[1] Center for Reformed Theology and Apologetics, The Apostles’ Creed, http://www.reformed.org/documents/apostles_creed.html.

[2] R. C. Sproul, 1&2 Peter: St. Andrew’s Expositional Commentary (Wheaton, IL: Crossway, 2011), 125.

[3] Millard J. Erickson, Christian Theology, 2nd Edition (Grand Rapids, MI: Baker Academic, 2007), 791.

[4] John Calvin, Institutes of the Christian Religion, 1st Edition, trans. Henry Beveridge (Peabody, MA: Hendrickson Publishers, 2008), 2.16.10.

Look in the Rearview Mirror God is Pursuing a Relationship With You

I love this shot, it just feels like my life over the past few months, and it makes a great photo of the day today. I took this shot with my iPhone on the way to work in the rain a few weeks ago, and in a blur of motion, when I looked in the mirror this fog and bright sun filled the road behind me. It reminded me right then that God is chasing me, pursuing me to a deeper relationship with Him, not to be able to get more things checked off my to-do list. It’s a constant battle to slow down when we live in one of the fastest paced cultures in the world, but the second I took this shot that’s what I felt. Not that God couldn’t catch up with me, but that I was trying to outrun God in some way.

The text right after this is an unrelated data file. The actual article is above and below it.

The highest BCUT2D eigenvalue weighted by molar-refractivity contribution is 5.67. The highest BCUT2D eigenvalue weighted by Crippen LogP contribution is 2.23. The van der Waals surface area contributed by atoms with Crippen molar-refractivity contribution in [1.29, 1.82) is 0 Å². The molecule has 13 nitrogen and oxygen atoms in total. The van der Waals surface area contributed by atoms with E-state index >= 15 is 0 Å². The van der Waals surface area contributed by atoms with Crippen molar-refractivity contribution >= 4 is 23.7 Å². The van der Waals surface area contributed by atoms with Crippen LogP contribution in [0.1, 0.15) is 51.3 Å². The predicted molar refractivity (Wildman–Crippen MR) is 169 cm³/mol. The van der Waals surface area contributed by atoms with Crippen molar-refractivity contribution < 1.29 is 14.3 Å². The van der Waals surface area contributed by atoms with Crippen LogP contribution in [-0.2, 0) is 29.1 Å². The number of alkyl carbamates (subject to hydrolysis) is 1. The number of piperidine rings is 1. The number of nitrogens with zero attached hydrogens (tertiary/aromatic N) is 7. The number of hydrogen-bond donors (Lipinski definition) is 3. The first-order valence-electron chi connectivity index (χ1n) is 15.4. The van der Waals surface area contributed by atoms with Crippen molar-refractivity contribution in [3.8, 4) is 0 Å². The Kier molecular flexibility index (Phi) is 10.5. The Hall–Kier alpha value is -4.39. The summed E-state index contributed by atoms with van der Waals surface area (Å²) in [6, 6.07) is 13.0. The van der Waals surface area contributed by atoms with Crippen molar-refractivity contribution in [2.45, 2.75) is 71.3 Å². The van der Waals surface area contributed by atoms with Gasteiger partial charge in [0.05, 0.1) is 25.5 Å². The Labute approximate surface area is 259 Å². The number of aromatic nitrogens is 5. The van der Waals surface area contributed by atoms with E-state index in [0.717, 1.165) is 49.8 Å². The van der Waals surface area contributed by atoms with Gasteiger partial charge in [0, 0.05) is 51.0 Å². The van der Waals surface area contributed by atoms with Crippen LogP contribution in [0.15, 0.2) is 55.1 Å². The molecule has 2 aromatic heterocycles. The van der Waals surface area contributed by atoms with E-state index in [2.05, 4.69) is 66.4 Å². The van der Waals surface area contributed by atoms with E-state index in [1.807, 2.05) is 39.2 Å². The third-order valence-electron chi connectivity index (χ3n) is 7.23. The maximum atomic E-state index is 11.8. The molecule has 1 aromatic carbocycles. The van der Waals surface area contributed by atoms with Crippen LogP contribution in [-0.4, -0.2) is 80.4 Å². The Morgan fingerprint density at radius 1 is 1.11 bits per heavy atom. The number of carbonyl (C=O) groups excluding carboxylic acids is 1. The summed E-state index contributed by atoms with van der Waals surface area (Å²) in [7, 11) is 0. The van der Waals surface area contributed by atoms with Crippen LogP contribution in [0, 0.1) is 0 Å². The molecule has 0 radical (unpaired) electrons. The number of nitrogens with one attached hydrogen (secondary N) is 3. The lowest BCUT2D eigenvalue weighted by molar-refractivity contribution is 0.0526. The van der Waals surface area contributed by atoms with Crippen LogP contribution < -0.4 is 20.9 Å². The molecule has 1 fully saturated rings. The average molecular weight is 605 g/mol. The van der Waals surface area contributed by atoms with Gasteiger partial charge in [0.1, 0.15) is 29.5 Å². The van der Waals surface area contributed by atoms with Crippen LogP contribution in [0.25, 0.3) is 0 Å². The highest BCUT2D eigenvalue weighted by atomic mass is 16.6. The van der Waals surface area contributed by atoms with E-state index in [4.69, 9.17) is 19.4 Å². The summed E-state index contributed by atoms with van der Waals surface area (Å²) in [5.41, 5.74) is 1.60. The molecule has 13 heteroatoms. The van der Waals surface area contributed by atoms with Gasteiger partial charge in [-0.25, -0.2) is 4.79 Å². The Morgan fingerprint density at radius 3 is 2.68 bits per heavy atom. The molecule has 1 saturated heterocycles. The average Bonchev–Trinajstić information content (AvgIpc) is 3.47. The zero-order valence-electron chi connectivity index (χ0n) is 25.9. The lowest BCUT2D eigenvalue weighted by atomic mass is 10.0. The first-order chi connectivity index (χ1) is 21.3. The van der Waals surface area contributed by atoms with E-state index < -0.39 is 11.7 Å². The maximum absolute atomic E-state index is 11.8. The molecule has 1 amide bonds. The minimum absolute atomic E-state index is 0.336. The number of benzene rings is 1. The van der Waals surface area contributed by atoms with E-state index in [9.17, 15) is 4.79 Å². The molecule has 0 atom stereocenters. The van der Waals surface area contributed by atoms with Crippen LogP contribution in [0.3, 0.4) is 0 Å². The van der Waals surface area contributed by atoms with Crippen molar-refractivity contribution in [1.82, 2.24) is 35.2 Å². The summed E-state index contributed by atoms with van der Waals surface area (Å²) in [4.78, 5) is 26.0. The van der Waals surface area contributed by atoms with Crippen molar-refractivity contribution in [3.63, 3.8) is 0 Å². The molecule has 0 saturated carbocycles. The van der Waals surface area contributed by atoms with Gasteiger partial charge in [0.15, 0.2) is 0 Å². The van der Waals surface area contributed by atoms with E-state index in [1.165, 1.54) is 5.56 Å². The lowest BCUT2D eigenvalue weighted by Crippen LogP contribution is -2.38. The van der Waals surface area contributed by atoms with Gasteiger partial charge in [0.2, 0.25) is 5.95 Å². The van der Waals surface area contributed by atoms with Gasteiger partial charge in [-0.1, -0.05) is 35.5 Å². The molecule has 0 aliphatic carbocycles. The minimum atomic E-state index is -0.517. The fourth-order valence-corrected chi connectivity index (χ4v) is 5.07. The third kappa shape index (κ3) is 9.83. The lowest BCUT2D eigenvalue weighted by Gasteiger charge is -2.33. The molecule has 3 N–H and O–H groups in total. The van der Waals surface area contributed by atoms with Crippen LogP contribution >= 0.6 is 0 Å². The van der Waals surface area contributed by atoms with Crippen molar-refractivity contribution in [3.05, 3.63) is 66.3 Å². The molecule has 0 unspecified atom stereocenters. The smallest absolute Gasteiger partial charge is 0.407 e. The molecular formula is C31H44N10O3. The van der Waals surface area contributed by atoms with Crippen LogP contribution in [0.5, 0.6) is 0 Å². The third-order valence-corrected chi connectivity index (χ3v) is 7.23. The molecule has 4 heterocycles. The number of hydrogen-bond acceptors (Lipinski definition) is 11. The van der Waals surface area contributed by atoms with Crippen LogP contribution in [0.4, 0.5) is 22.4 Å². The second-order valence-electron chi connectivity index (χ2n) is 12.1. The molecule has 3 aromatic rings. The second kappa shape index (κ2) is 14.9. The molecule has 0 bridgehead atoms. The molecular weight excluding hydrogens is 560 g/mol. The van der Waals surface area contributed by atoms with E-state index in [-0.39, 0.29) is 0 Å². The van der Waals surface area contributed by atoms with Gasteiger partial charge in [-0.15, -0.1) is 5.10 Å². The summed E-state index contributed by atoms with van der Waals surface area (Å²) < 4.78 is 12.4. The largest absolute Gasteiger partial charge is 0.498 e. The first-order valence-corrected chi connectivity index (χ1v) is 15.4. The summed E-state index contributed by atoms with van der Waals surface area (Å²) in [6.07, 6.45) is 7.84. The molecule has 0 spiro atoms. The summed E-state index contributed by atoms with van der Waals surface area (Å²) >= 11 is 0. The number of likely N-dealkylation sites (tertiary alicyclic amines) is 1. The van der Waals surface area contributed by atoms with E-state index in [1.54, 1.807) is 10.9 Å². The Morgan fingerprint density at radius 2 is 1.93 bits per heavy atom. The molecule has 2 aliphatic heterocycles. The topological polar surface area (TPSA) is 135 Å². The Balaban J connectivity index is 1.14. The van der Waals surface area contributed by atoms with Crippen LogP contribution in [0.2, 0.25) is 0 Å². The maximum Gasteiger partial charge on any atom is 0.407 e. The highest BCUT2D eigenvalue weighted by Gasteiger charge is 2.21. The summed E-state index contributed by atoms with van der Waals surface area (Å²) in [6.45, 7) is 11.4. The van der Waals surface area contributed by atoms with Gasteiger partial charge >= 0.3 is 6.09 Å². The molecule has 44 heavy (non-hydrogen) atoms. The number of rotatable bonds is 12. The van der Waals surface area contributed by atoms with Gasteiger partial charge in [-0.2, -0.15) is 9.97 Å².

Thanks be to God that He is always pursuing His people, even when we are trying to run away, whether on purpose or just from being too busy. In real brief theological terms, we call this sanctification, or the process of being made into God’s likeness (see Romans 8.26-30). All throughout Scripture this is what it tells us, over and over again, God is in fast pursuit of His people. One place this is evident in particular is in John 17 in the middle of the High Priestly Prayer. Jesus is praying for us, in pursuit of us starting in verse 9 He says “I am praying for them. I am not praying for the world but for those whom you have given me… keep them in your name… I have guarded them, and not one of them has been lost… keep them from the evil one… sanctify them in the truth… so even as we are one, they may be one.”